“Apartments for Rent” sign outside a building in the East Village neighborhood of New York, USA
Gabby Jones | Bloomberg | Bloomberg | Getty Images
Brokers said Manhattan rents rose 2% in November, dashing hopes of lower prices and forcing many renters to abandon leases or downsize.
According to a report by Douglas Elliman and Miller Samuel, the median rent for a Manhattan apartment in November was $4,033, up from $3,964 in October. Average rents, which are often driven by luxury sales, fell slightly month-on-month, but were still up 19% from last year, reaching $5,249 in November.
The rise continues to defy predictions that New York’s very high rents have fallen since the summer, giving renters some reassurance after rents hit all-time highs. While declining, rents in New York remain high and the number of vacant apartments and vacant homes remains low.
Jonathan Miller, CEO of Miller Samuel, said:
Rents are a big component of the inflation index, and New York is the nation’s largest rental market, so rising rents in New York will put pressure on overall inflation as well.
Manhattan rents are so high that many tenants are beginning to be hesitant about the price. Either move out of town or find a smaller, cheaper rental property. Miller said the number of new leases signed in November plunged him 39% compared to his October, marking the biggest drop since the start of the 2020 pandemic.
Brokers and real estate experts say landlords have gone too far when they start renewing leases signed in 2020 and 2021, often demanding rent increases of 20% or more. I was. Rising median rents are pushing many tenants to their breaking point, as landlords typically require renters to make an annual income that is 40 times his monthly rent.
Bess Freedman, CEO of Brown Harris Stevens, said: “In 2021, rents are going up like a rocket and tenants are stuck now. People are not going to sign new leases at these prices. It’s just too expensive. Landlords need to be more rational. I have.”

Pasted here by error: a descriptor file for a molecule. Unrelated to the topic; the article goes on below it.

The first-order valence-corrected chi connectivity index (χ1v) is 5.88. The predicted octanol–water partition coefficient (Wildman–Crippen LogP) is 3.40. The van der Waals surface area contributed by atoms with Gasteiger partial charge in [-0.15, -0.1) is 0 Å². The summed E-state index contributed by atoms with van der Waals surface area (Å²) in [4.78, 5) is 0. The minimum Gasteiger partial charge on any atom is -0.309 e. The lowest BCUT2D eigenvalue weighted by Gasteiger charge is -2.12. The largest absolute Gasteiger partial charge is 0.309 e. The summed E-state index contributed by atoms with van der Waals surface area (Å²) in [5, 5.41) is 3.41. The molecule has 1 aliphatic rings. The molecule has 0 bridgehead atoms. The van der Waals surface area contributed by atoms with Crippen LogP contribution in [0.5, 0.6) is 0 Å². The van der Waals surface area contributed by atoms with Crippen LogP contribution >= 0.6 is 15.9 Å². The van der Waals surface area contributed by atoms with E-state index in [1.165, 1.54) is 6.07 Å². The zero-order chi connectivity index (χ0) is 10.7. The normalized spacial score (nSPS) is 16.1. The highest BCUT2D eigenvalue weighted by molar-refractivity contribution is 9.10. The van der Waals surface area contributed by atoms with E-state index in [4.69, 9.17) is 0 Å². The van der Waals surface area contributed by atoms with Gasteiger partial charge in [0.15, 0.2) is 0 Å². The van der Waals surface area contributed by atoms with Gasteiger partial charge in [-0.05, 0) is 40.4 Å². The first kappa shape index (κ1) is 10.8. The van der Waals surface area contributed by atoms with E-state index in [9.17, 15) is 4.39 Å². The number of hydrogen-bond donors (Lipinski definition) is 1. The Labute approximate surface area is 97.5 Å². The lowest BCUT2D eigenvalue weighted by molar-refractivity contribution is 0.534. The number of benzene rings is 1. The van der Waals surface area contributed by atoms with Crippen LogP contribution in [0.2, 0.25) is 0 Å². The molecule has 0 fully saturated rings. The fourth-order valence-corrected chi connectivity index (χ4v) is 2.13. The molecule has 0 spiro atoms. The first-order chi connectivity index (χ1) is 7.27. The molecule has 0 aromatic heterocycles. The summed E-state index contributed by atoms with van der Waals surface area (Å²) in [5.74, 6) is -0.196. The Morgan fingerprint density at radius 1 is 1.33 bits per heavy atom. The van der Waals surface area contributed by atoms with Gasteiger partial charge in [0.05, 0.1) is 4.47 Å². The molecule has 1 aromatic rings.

Friedman said one of his friends faced a 30% rent increase on a recent lease renewal. “She felt like she was being gouged out,” Friedman said.
Vacancy rates remain low and there is little pressure on landlords to lower rents any time soon. According to Miller Samuel, his vacancy rate in November was 2.4%, still below Manhattan’s historical baseline of about 3%.
There are some early signs that landlords will start surrendering in 2023. The number of landlord concessions (which may include a month’s free rent or other deals) increased from 13% in October to 16% in November. Landlords will eventually be forced to meet renters at lower prices if the sharp drop in new leases continues, real estate experts say.
Joshua Young, executive vice president and managing director of sales and leasing at Brown Harris Stevens, said landlords were overly bullish on expectations of rent increases of 20% or more, and many were skeptical. He said they are starting to lower the rent and add concessions to keep apartments full.
“Many landlords are slashing prices because they are stuck with inventory and don’t get price increases,” he said.
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